You may or may not know it, but more chances are your smartphone or tablet uses Corning’s glass. Most of us knew first about this company because Gorilla Glass, the strong damage-resistant glass used in these tech gadgets. But, in fact, Corning is a more than 160 years old company that is known both for its combination of material and process expertise and for a long history of collaborating closely with its customers.
For most people, if asked about one of Corning’s customer the one first coming to mind is Apple. This is true but ,interestingly, it is Apple’s main rival Korean Samsung to whom Corning collaborates more deeply since longer.
In 1973, Corning and Samsung, a rising industrial corporation in Korea at the time, formed their first partnership, Samsung Corning, to manufacture and market cathode ray tube (CRT) glass for black and white televisions. Even thought no one could have predicted it then, for some analyst it was this initial partnership the one that would eventually lead to Samsung’s and Corning’s leadership positions in today’s LCD glass market.
In the 1990s, the information display market started to demand a new kind of flat panel display, principally for mobile applications, requiring thin, high-technology glass. Samsung decided to invest boldly in the future and pursue this opportunity. Corning proposed and Samsung agreed to establish an independent equity venture, Samsung Corning Precision Materials, based on the Samsung Corning collaboration model. The company’s first LCD glass substrate manufacturing facility opened in Gumi, Korea in 1996.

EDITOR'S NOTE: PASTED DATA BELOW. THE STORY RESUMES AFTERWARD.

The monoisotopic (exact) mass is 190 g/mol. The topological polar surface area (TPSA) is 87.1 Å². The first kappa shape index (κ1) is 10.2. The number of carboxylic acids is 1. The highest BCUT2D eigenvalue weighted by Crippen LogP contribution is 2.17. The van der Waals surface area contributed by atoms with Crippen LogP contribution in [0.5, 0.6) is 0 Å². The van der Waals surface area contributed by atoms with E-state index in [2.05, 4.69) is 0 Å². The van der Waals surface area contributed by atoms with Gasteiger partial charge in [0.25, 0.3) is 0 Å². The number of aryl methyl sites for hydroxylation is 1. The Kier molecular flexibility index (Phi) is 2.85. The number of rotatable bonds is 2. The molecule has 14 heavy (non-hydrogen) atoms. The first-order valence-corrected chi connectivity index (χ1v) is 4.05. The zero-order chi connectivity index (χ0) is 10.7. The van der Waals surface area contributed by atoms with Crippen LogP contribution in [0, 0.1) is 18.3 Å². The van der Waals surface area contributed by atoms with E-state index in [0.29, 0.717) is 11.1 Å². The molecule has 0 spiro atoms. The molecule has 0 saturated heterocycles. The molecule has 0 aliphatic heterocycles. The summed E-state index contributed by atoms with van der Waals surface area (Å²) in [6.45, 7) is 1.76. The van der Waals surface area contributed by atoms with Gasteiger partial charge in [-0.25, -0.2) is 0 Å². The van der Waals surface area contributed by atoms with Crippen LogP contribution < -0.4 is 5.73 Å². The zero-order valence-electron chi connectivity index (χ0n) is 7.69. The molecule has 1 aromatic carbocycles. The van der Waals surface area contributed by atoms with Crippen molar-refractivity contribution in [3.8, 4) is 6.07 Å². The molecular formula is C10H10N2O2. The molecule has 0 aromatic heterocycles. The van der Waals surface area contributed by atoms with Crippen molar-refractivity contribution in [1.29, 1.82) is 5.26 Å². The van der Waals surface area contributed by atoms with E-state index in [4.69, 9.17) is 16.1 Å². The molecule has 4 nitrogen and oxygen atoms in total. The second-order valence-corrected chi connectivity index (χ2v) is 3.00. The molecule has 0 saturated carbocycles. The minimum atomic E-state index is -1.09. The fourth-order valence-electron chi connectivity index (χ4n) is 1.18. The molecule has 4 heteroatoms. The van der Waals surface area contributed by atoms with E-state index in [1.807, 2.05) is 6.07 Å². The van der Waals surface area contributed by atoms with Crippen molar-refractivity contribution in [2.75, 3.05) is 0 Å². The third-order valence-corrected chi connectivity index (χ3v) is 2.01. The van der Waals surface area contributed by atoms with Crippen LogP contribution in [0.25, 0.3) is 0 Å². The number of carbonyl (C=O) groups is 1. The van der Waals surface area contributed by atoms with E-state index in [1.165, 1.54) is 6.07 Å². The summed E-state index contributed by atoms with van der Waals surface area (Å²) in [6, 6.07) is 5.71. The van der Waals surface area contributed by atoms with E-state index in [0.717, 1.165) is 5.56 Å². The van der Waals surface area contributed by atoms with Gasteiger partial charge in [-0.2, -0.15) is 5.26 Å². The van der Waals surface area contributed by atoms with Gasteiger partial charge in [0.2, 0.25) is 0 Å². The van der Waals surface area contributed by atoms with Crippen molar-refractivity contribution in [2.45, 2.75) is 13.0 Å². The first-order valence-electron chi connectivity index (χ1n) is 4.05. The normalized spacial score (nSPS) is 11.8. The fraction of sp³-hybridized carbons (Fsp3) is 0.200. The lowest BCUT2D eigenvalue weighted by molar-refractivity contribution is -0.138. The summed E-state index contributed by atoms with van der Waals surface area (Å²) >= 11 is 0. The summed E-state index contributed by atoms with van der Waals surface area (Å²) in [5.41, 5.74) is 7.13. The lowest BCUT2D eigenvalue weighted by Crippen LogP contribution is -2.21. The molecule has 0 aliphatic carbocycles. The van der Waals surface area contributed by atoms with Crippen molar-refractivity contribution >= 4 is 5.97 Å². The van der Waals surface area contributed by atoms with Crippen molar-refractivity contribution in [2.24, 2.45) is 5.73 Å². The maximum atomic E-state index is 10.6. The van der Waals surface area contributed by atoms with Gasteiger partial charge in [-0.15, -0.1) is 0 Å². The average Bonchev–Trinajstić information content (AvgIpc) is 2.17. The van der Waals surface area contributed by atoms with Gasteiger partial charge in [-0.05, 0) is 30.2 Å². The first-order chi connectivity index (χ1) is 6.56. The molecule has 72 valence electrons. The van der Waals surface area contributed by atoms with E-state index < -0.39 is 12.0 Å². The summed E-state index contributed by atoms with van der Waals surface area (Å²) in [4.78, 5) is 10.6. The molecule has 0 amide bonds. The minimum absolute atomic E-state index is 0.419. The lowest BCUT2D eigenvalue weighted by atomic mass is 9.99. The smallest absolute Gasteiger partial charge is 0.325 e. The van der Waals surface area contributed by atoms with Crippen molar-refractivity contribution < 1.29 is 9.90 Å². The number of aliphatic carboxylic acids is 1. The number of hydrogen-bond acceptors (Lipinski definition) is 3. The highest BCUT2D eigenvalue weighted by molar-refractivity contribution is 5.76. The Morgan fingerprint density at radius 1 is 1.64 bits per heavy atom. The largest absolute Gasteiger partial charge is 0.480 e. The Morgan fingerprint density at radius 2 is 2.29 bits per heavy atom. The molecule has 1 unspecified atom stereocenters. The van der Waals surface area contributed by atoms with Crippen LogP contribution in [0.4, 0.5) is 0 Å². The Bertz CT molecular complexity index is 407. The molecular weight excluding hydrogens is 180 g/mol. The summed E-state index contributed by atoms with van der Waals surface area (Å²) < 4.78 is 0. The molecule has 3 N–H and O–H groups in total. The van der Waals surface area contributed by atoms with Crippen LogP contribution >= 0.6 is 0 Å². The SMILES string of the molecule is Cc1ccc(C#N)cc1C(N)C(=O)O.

Some months ago, Corning announced entering into a series of strategic and financial agreements with Samsung Display intended to strengthen product and technology collaborations between the two companies. Basically, Corning obtained full ownership of Samsung Corning Precision Materials (owning previously 43%) in exchange of stock. Besides strengthening the two companies’ technology collaborations on strategic product development and commercialization initiatives, Corning and SCPM signed a new long-term LCD display glass supply agreement through 2023.
It remains to be seen how this kind of collaboration reinforcement could affect to relationship with other customer considered important rivals in the market, as is the case of Apple. Paradoxically, Corning’s greatest threat may come from this company, precisely because it is one of its biggest Gorilla Glass customers. Some months ago, Apple applied for a patent on a sturdier smartphone screen made with sapphire, already used in its mobile camera cover. The company is also completing a factory in Arizona to be operated by sapphire-crystal maker GT Advanced Technologies. Without doubt, an Apple switch to sapphire screens could be a big blow to Corning.